On 8 December 2005, after a four-day case involving 19 barristers, the Appellate Committee of the House of Lords (as the forerunner to the Supreme Court was unglamorously known) gave judgment in A and Others v Secretary of State for the Home Department (No 2). The seven law lords laid down a rule of seemingly great importance: that evidence which was – or was likely to have been – obtained by torture was never to be admissible in legal proceedings. The secretary of state had argued strongly that such evidence should be allowed to be used, but he was soundly defeated. ‘From its very earliest days the common law of England set its face firmly against the use of torture,’ the senior law lord, Lord Bingham, declared; as a 19th-century jurist had put it, the practice is ‘totally repugnant to the fundamental principles of English law’ and ‘repugnant to reason, justice and humanity’.
In 2011, Theresa May told the Conservative Party Conference that the Human Rights Act needed to be restricted. One of the examples she gave of its alleged excesses was an ‘illegal immigrant who cannot be deported because – and I am not making this up – he had a pet cat’. Except she was making it up, or at least grossly exaggerating one small part of a case into its entire rationale. In March 2013, she created another stir by suggesting that the next Tory election manifesto should include a promise to dump the European Court of Human Rights. This forced old school Conservatives such as Kenneth Clarke to defend the Strasbourg body – which was just what she wanted, as it would make them more unpopular with Europhobic Tory voters, while boosting her own Eurosceptic credentials. May’s speech on Brexit earlier this week needed some xenophobic noise to camouflage her pro-EU stance in the referendum campaign; human rights were once again her target.
Equal treatment under the law only really works when not everybody counts as human. The classical Athenians enjoyed their freedom behind a franchise firewall that kept most people out; the parliamentarians of John Locke’s time accorded each other equal respect but contrived to notice no one else. The truths held to be self-evident by the founding ‘fathers’ of the United States a couple of generations later only applied to rich white men. During the 19th century, British labour activists and Irish nationalists found the law to be good at protecting the Salvation Army and anti-nationalist rabbles, but not so good (entirely absent actually) where their own activities were concerned. In 1925, the home secretary, William Joynson-Hicks, defended an egregious prosecution of Communists by explaining that they had not been engaged in the ‘right kind of freedom of speech’. Fascists could march but protests by unemployed workers were brutally broken up.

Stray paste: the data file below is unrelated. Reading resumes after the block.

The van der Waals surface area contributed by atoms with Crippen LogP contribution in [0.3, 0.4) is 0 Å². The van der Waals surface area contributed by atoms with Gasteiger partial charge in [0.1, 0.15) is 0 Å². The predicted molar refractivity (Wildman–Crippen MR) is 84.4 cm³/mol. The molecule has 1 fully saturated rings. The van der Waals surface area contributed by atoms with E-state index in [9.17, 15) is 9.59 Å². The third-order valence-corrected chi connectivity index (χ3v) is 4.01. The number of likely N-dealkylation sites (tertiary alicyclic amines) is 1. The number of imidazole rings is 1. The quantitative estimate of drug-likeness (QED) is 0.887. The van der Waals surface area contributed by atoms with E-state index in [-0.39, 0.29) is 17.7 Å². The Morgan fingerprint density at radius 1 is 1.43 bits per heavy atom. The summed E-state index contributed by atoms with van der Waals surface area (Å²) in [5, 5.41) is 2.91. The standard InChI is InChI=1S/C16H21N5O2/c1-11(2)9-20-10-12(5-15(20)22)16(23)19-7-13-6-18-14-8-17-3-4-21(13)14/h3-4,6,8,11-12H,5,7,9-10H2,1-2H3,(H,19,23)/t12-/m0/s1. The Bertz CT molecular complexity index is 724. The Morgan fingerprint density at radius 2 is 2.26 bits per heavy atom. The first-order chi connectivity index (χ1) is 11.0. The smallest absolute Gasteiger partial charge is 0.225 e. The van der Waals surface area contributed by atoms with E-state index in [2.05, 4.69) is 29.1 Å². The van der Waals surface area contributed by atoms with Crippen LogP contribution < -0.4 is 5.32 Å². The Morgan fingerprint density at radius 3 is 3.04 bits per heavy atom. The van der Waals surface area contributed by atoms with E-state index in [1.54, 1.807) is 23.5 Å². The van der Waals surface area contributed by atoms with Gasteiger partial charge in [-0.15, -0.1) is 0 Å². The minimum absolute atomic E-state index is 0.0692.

The police do not need any new legal powers to deal with the kind of disorder that has been seen this week in English cities. The Thatcher government’s 1986 Public Order Act put the crimes of riot and violent disorder on a statutory basis, with those convicted being liable to terms of imprisonment of up to ten and five years respectively. Despite the prime minister’s snide remark in the Commons yesterday, there are no human rights concerns, ‘phoney’ or otherwise, that prevent pictures of suspects being circulated if that’s the most effective way of bringing them to justice.
The law presents some inconvenient obstacles to the coalition’s series of assaults on the poor. The government is meeting the threat in two ways. When it has no option, it removes legislation that requires it to act as though fairness were more than an advertising slogan. So Harriet Harman’s Equality Act is to be repealed. Much better from the coalition’s point of view, however, is to preserve the form of the law while making sure the poor have no chance to use it.
The rule of law has become a constitutional treasure in Britain because it has managed over the years to deliver an appearance of legality without threatening to destabilise the exercise of raw executive power. Judges have held ministers to account on matters of no great importance - but they always used to run for cover if the magic formula 'national security' was so much as whispered in their presence. Unions have been banned (at GCHQ), internment imposed (during the Second World War), political parties censored from the media (Thatcher's ban on Sinn Féin), CND protesters prosecuted under the official secrets act - and all with the enthusiastic endorsement of successive generations of judges who saw themselves (almost unashamedly) as the iron heel (as Jack London put it) with which brutally to stamp out dissent. The last of these regiments of yes-men were the generation (Lane, Donaldson, Bridge, Denning et al) who saw it as their duty to make sure that any Irishmen brought into their courts, on any count, stayed in the jails to which the police had consigned them - regardless of how obviously ill-treated they had been, or otherwise vulnerable.